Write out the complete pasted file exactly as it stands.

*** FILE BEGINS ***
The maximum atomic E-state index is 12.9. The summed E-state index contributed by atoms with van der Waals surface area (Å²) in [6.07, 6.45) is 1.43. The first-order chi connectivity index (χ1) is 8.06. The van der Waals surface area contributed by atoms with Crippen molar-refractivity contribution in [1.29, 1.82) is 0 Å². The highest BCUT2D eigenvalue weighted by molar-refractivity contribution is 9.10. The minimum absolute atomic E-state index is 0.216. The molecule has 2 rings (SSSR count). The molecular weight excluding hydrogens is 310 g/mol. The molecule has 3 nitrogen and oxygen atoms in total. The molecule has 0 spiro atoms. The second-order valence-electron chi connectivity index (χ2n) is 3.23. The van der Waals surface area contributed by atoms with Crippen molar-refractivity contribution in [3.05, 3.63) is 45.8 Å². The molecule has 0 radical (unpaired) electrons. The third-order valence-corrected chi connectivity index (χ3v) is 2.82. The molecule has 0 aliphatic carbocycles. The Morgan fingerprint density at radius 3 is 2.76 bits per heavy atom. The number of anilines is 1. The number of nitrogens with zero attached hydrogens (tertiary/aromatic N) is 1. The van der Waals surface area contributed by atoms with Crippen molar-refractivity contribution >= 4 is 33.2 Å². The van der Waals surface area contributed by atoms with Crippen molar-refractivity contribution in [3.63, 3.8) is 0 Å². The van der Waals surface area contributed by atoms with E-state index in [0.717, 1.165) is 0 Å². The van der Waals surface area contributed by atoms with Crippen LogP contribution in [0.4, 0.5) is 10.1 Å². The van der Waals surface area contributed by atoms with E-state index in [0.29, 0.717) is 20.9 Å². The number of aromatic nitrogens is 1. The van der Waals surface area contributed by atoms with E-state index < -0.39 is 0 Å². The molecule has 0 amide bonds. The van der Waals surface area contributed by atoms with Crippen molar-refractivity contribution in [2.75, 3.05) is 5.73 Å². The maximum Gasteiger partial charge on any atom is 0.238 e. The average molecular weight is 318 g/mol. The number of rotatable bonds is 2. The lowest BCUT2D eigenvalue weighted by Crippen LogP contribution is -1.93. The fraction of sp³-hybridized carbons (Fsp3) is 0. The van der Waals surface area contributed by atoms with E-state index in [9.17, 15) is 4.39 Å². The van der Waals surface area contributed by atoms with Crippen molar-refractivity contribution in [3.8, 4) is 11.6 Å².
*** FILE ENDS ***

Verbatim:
The maximum atomic E-state index is 12.9. The summed E-state index contributed by atoms with van der Waals surface area (Å²) in [6.07, 6.45) is 1.43. The first-order chi connectivity index (χ1) is 8.06. The van der Waals surface area contributed by atoms with Crippen molar-refractivity contribution in [1.29, 1.82) is 0 Å². The highest BCUT2D eigenvalue weighted by molar-refractivity contribution is 9.10. The minimum absolute atomic E-state index is 0.216. The molecule has 2 rings (SSSR count). The molecular weight excluding hydrogens is 310 g/mol. The molecule has 3 nitrogen and oxygen atoms in total. The molecule has 0 spiro atoms. The second-order valence-electron chi connectivity index (χ2n) is 3.23. The van der Waals surface area contributed by atoms with Crippen molar-refractivity contribution in [3.05, 3.63) is 45.8 Å². The molecule has 0 radical (unpaired) electrons. The third-order valence-corrected chi connectivity index (χ3v) is 2.82. The molecule has 0 aliphatic carbocycles. The Morgan fingerprint density at radius 3 is 2.76 bits per heavy atom. The number of anilines is 1. The number of nitrogens with zero attached hydrogens (tertiary/aromatic N) is 1. The van der Waals surface area contributed by atoms with Crippen molar-refractivity contribution >= 4 is 33.2 Å². The van der Waals surface area contributed by atoms with Crippen molar-refractivity contribution in [3.63, 3.8) is 0 Å². The van der Waals surface area contributed by atoms with E-state index in [0.717, 1.165) is 0 Å². The van der Waals surface area contributed by atoms with Crippen LogP contribution in [0.4, 0.5) is 10.1 Å². The van der Waals surface area contributed by atoms with E-state index in [0.29, 0.717) is 20.9 Å². The number of aromatic nitrogens is 1. The van der Waals surface area contributed by atoms with E-state index < -0.39 is 0 Å². The molecule has 0 amide bonds. The van der Waals surface area contributed by atoms with Crippen molar-refractivity contribution in [2.75, 3.05) is 5.73 Å². The maximum Gasteiger partial charge on any atom is 0.238 e. The average molecular weight is 318 g/mol. The number of rotatable bonds is 2. The lowest BCUT2D eigenvalue weighted by Crippen LogP contribution is -1.93. The fraction of sp³-hybridized carbons (Fsp3) is 0. The van der Waals surface area contributed by atoms with E-state index in [9.17, 15) is 4.39 Å². The van der Waals surface area contributed by atoms with Crippen molar-refractivity contribution in [3.8, 4) is 11.6 Å².